by Tamera H. BennettJune 12, 2007

Google announced today plans to implement video recognition in conjunction with video postings on YouTube.

YouTube executive Chris Maxcy told news agency Reuters the tool would be tested in a month's time. The tool, when implemented will allow a "fingerprint" to be placed on copyrighted videos. The copyright holder could then determine whether or not a posting remains on YouTube. If a posting remains on YouTube, there is talk of a revenue sharing arrangment between YouTube and the copyright owner.

The technology will be beta tested with numerous partners such as Time-Warner and Disney. If successful, the product will be rolled-out to all copyright owners.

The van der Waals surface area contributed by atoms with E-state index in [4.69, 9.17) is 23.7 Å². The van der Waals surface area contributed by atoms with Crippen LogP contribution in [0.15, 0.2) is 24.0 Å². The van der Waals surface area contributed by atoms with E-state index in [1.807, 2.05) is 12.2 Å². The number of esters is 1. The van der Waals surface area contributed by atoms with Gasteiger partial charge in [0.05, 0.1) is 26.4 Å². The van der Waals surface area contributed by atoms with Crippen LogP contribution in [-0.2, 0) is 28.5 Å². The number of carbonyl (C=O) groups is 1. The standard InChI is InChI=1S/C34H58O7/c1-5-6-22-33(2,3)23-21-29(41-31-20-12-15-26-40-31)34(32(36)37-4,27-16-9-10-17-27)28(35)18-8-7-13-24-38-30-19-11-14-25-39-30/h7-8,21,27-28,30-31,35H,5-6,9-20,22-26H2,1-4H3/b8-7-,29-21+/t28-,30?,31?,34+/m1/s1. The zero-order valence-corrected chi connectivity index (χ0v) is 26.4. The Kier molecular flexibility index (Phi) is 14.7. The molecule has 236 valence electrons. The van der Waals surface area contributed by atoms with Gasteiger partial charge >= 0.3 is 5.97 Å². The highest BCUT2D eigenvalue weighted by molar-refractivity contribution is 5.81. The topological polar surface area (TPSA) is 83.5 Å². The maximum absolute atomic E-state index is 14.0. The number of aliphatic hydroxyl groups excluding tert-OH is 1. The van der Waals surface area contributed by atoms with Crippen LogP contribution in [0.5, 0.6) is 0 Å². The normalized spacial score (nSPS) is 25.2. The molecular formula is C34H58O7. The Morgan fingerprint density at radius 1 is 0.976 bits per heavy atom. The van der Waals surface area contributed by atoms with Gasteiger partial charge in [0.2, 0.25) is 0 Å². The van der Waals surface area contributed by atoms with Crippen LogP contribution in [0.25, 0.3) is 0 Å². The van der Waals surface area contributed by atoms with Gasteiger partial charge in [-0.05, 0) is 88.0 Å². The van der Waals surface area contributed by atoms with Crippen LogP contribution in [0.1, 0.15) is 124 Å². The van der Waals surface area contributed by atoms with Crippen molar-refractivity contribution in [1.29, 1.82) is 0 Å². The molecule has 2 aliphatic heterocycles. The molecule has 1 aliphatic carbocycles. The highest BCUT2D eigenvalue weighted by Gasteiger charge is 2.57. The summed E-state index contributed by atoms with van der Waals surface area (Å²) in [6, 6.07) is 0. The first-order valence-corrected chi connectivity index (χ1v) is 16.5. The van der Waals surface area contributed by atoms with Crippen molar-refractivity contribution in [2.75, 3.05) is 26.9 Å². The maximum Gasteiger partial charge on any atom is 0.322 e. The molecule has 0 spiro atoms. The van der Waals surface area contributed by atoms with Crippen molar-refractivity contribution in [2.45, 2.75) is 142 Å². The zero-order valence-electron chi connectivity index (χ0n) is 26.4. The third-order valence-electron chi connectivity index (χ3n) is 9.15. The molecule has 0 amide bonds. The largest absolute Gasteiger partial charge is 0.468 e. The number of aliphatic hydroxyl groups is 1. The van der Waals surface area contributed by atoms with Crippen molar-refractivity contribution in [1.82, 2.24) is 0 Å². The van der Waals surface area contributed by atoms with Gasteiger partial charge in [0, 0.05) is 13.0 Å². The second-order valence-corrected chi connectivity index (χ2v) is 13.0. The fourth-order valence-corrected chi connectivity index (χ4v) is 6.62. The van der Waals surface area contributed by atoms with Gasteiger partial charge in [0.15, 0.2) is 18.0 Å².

At least YouTube can not longer argue they do not have the technology to block infringing posts. Are the impending lawsuits finally making YouTube and Google realize the shield of the DMCA may eventually be removed?

I applaud YouTube/Google for moving in the right direction. It still frustrates me as an attorney and an owner of intellectual property that the burden will continue to remain on the copyright holder to police the content on YouTube.

Reuter's Report Read the BBC report Read the Houston Chronicle article